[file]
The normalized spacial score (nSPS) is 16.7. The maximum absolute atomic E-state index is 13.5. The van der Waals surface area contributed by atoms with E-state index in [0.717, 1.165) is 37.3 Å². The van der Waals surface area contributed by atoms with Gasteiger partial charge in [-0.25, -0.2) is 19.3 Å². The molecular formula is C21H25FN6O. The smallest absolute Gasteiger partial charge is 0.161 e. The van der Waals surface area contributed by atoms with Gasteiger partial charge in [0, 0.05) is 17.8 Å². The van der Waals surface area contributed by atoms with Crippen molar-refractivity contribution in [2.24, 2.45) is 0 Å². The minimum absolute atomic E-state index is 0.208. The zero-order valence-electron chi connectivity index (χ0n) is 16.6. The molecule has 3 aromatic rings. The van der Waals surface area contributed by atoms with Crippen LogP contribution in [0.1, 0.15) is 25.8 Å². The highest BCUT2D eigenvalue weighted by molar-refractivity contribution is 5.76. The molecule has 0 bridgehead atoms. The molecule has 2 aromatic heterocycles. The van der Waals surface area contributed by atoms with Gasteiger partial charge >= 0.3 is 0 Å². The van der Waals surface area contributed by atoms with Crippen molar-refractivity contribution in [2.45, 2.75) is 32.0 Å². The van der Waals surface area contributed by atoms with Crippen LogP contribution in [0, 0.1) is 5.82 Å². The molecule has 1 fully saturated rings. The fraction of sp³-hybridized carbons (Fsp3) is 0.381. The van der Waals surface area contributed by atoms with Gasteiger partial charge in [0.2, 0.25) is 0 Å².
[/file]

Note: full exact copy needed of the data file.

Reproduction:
The normalized spacial score (nSPS) is 16.7. The maximum absolute atomic E-state index is 13.5. The van der Waals surface area contributed by atoms with E-state index in [0.717, 1.165) is 37.3 Å². The van der Waals surface area contributed by atoms with Gasteiger partial charge in [-0.25, -0.2) is 19.3 Å². The molecular formula is C21H25FN6O. The smallest absolute Gasteiger partial charge is 0.161 e. The van der Waals surface area contributed by atoms with Gasteiger partial charge in [0, 0.05) is 17.8 Å². The van der Waals surface area contributed by atoms with Crippen molar-refractivity contribution in [2.24, 2.45) is 0 Å². The minimum absolute atomic E-state index is 0.208. The zero-order valence-electron chi connectivity index (χ0n) is 16.6. The molecule has 3 aromatic rings. The van der Waals surface area contributed by atoms with Crippen LogP contribution in [0.1, 0.15) is 25.8 Å². The highest BCUT2D eigenvalue weighted by molar-refractivity contribution is 5.76. The molecule has 0 bridgehead atoms. The molecule has 2 aromatic heterocycles. The van der Waals surface area contributed by atoms with Gasteiger partial charge >= 0.3 is 0 Å². The van der Waals surface area contributed by atoms with Crippen molar-refractivity contribution in [2.45, 2.75) is 32.0 Å². The van der Waals surface area contributed by atoms with Crippen LogP contribution in [0, 0.1) is 5.82 Å². The molecule has 1 fully saturated rings. The fraction of sp³-hybridized carbons (Fsp3) is 0.381. The van der Waals surface area contributed by atoms with Gasteiger partial charge in [0.2, 0.25) is 0 Å².